June 10th, 2014, 08:11 AM
Bowhunting World Deer Recovery Study
Interesting that xbow average shot was about 2 yds more than average compound. Wow ! RC was right ! LOL
Mechanicals are more effective in recovery than fixed... That should be interesting in the Rage section of AT.
Nothing is fool proof because fools are so ingenious.
Quote of the day : " Life is too short to shoot and hunt with a mediocre crossbow ".
June 10th, 2014, 08:36 AM
Interesting, but I believe there is way to much bias here to extrapolate this study to the general hunting public. Here is why:
1.) The researcher himself was involved in tracking many animals. They called him an "expert tracker". Not all trackers are created equal, we know this, and not all hunters have access to an "expert tracker"
2.) All hunters were required to take and pass a profiency test every year! How many archers in general would pass this before hunting? 90% 50%? Less? It certainly isn't required for the general public to hunt, and is definetly a huge source of bias, IMO.
3.) Hunts were not conducted in the rain. Again not a real world scenario. Deer season doesn't close in the real world when rain starts falling the first week in November.
I think this quote from the article sums up a large amount of bias the best: "We were determined to have a select group of dedicated hunters in our tightly contolled program." Basically all they did was prove how proficient bowhunters can be under near perfect circumstances. IMO, this data in no way can be used to reflect the general hunting public. Not trying to give the anti's ammunition here, just looking at this from a realistic scientific standpoint.
Love your crossbow? Join the ranks of the American Crossobow Federation so others might have the same opportunity you do.
June 11th, 2014, 08:19 AM
QDMA had a study with similar findings.
June 11th, 2014, 09:43 AM
Realistically ... bow hunters suck at killing deer. For every 1.4 "flights of the arrow" ONE deer was recovered? By a relatively well vetted group of bow hunters. Eighty three point six percent recovery? Pretty much means that 1 in 5 deer or 20% are wounded and lost ... by tested and above average proficiency bow hunters. I shutter to think the havoc our average bow hunter is wrecking out there. BUT ... we don't want to think about that, do we. If we think about it ... we're liable to be forced to actually DO something about it. That takes work and would be unpopular, so let's wait for the general public to catch on to the dirty little secret. Sort of like the public FINALLY caught on to the fact that Auntie's little house kitties, the cuties she lets run loose, are wanton killers devastating to all the small mammals, reptiles and birds in the neighborhood and habitat.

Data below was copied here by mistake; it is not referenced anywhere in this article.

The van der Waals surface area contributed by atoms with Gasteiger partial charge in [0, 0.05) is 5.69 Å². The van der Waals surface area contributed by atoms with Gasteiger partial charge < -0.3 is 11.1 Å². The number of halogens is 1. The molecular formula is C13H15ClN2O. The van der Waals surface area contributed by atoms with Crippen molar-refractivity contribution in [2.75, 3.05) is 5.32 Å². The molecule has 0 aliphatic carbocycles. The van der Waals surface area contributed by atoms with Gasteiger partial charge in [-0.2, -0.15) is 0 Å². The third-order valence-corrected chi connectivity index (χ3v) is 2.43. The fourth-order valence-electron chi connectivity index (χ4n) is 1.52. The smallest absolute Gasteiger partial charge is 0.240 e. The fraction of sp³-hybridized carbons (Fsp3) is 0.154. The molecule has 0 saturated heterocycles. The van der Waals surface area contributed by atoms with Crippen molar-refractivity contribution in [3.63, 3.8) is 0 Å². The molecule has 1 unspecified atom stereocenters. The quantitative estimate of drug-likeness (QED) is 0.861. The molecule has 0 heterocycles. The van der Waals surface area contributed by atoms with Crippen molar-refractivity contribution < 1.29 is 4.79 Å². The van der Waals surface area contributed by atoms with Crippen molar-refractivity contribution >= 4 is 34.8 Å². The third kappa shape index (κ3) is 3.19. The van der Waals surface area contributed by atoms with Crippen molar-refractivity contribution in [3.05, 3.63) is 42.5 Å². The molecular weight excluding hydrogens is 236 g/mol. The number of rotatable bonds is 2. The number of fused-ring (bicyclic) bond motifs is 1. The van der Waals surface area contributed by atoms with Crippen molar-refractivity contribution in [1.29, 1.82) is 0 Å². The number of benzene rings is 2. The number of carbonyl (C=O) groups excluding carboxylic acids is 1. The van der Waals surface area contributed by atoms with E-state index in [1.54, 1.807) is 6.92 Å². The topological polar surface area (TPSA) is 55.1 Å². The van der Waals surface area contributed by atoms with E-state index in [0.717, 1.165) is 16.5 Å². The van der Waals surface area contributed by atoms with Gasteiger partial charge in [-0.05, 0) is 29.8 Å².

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June 11th, 2014, 10:43 AM
I hunted urban hunts for 10 years or so before moving to the country. Every year we had to take a profiency test that was a joke. 20 shots, 10@ 20yds and 10@ 15 yds of which 80% had to be in the vital area as marked on a delta buck target or inside the 3 ring on a regular target. Not many ever failed and if they did they got a 2nd chance. The test was a money maker for the shop that have the test $10 to shoot 20 arrows.
I also thought the study proved little, because of the closed access to hunters and the conditions. I'm not sure you could ever get a factual study based on hunter reporting during a general deer season with the use of any weapon. Hunters don't like to report bad shots. I think thats human nature. How many horific shots have you seen on tv shows that the hunter proclaims was a bit back or high. They never actually admit to making a lousy shot. This was just another study like a poll, that the findings are exactly the results they needed.
Optimizers, Nikon Bolt
Living The Dream
July 13th, 2014, 11:44 AM
Wounded and lost? What exactly does that mean? Is it wounded and living or dead? How many "wounded" deer survive? My guess is alot. So, of the percent "lost", would you say half survived? Who knows. I pulled a 6" piece of arrow with the broadhead intact from a deer I shot with my ML. The deer was acting normal and had no sign of poor health. The wounded and lost question can never be reconciled.
Originally Posted by Iron Duke
July 13th, 2014, 12:26 PM
I don't trust studies or polls. How many double lung or heart shot deer are still running the woods. Its hard for many to admit they made a bad shot, and a flesh wound can leave a good blood trail for awhile. You don't see many tv hunters actually admit they made a bad shot, its usually a bit high a bit back. I see more deer on tv left until morning, telling me it was probably a bad hit, or the deer that hard hit deer that went 200yds according to the show hunter. I dont trust these types of studies because people aren't all honest and the results can be squewerd any direction you want.
Optimizers, Nikon Bolt
Living The Dream